Educational Technology User GuidesZoom Start Teaching with ZoomWhat should I know about Zoom's limitations?

What should I know about Zoom's limitations?

Zoom is a reliable and widely-used videoconferencing platform. Its main use is centered around live meetings, not necessarily around setting up class activities.

If you rely on Zoom for the videoconferencing and live communication, and on Canvas for coordinating the activities of your class, you can get the platforms to complement each other well.

Here are some things to keep in mind —

  • Assessment
    While Zoom has a polling tool, it does not have a testing or exam tool. If you want to give your students a graded assessment, you will need to use another tool such as Canvas. And for more full-featured polling consider Poll Everywhere.
  • Breakout rooms
    Zoom offers breakout rooms (see above for instructions on how to enable them) and you can either create them and assign students to them live during class, or you can pre-assign participants to breakout rooms before class begins. Unfortunately, there is no way to pre-populate your breakout rooms with content or instructions before class begins. In addition, when your class meeting ends the breakout rooms that you create in Zoom disappear and will not appear in your next class meeting.
  • File sharing
    While you can share files using the chat box, Zoom meetings are not really meant to be file repositories. If you want to create a file repository for your course, use Canvas or Box.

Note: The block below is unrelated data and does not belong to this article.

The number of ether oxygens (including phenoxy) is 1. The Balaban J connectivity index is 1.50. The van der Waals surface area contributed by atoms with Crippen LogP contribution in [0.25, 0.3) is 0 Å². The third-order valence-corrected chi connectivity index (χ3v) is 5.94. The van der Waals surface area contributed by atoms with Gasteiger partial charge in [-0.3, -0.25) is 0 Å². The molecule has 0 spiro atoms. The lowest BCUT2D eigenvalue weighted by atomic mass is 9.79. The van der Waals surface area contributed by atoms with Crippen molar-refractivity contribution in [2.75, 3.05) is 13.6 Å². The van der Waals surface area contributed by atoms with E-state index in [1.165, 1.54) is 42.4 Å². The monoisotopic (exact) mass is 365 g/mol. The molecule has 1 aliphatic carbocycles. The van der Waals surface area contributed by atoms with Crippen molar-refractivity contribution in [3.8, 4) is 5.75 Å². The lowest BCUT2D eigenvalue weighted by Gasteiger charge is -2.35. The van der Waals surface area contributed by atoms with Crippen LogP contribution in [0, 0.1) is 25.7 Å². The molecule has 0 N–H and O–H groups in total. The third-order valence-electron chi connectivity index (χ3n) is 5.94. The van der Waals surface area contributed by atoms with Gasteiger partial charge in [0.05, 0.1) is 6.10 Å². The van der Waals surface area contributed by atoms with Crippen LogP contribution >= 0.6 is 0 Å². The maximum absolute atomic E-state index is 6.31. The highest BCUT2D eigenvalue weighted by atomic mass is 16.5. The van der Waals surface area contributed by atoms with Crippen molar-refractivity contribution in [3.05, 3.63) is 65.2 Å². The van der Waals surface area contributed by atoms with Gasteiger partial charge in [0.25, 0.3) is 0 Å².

• Polling
    If a poll contains multiple questions, your students must answer all of the questions and then click submit before Zoom will record any of the students’ answers. In addition, only single choice or multiple-choice questions are allowed. For more advanced polling features, use Qualtrics or Poll Everywhere.
  • Whiteboard
    Zoom’s whiteboard (see Sharing a Whiteboard) is an effective tool for summarizing key points during discussions, but the button students click to download a screenshot of the whiteboard is hidden. While the whiteboard is on the screen, the students have to click the View Options pull-down list at the top of the whiteboard and then click Annotate. Only then will they see a Save button. As an alternative way of saving a whiteboard sketch, students can use the screenshot feature on their laptop or mobile device.
  • The Zoom whiteboard is only available DURING sharing. Opening and closing the whiteboard in Zoom during the meeting does bring you to the same whiteboard so that you can add new annotations, but you cannot continue to draw outside of the share screen. It can be saved locally to a Zoom folder on your computer, but changes made to these files outside of the share session are NOT displayed in the meeting when the instructor resumes sharing the whiteboard.
  • If you wish to use the whiteboard with prepared content, you can do this by starting the meeting early, and setting up the whiteboard before your participants join. Be sure to have enabled annotation in your basic meeting settings ahead of time as well, so that the participants can draw.
  • Another option would be to set up your content ahead of time in whatever annotation software you are most comfortable with, and then open and share that software during the meeting (instead of the Zoom whiteboard). Depending on the software and how you are sharing it, students may be able to annotate (they cannot annotate if you are casting from a device). Note that they are not annotating directly into your software, only on their VIEW of your software. This means that you can save your own work, but in order to preserve the student annotations for after the meeting, you will need to take a screenshot before the meeting ends.